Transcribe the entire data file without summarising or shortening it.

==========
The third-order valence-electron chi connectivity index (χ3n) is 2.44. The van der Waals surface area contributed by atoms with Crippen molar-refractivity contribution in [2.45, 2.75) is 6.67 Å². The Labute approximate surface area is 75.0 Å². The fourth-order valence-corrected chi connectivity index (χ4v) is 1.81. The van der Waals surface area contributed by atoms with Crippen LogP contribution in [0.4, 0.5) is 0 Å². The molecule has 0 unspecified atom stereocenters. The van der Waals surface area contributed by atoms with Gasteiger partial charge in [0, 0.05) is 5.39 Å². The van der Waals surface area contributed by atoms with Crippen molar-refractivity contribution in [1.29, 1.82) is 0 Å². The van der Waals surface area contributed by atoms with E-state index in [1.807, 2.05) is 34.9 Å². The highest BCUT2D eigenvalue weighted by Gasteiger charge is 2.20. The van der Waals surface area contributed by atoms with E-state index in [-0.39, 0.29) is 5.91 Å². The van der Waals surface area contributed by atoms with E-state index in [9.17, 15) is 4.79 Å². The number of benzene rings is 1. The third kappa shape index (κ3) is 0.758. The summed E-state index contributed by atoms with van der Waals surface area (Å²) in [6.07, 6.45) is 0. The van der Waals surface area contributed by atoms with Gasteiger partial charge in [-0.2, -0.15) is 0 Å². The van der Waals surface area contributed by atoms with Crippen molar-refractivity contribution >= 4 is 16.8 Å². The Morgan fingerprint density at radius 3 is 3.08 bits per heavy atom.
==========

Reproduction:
The third-order valence-electron chi connectivity index (χ3n) is 2.44. The van der Waals surface area contributed by atoms with Crippen molar-refractivity contribution in [2.45, 2.75) is 6.67 Å². The Labute approximate surface area is 75.0 Å². The fourth-order valence-corrected chi connectivity index (χ4v) is 1.81. The van der Waals surface area contributed by atoms with Crippen LogP contribution in [0.4, 0.5) is 0 Å². The molecule has 0 unspecified atom stereocenters. The van der Waals surface area contributed by atoms with Gasteiger partial charge in [0, 0.05) is 5.39 Å². The van der Waals surface area contributed by atoms with Crippen molar-refractivity contribution in [1.29, 1.82) is 0 Å². The van der Waals surface area contributed by atoms with E-state index in [1.807, 2.05) is 34.9 Å². The highest BCUT2D eigenvalue weighted by Gasteiger charge is 2.20. The van der Waals surface area contributed by atoms with E-state index in [-0.39, 0.29) is 5.91 Å². The van der Waals surface area contributed by atoms with E-state index in [9.17, 15) is 4.79 Å². The number of benzene rings is 1. The third kappa shape index (κ3) is 0.758. The summed E-state index contributed by atoms with van der Waals surface area (Å²) in [6.07, 6.45) is 0. The van der Waals surface area contributed by atoms with Gasteiger partial charge in [-0.2, -0.15) is 0 Å². The van der Waals surface area contributed by atoms with Crippen molar-refractivity contribution >= 4 is 16.8 Å². The Morgan fingerprint density at radius 3 is 3.08 bits per heavy atom.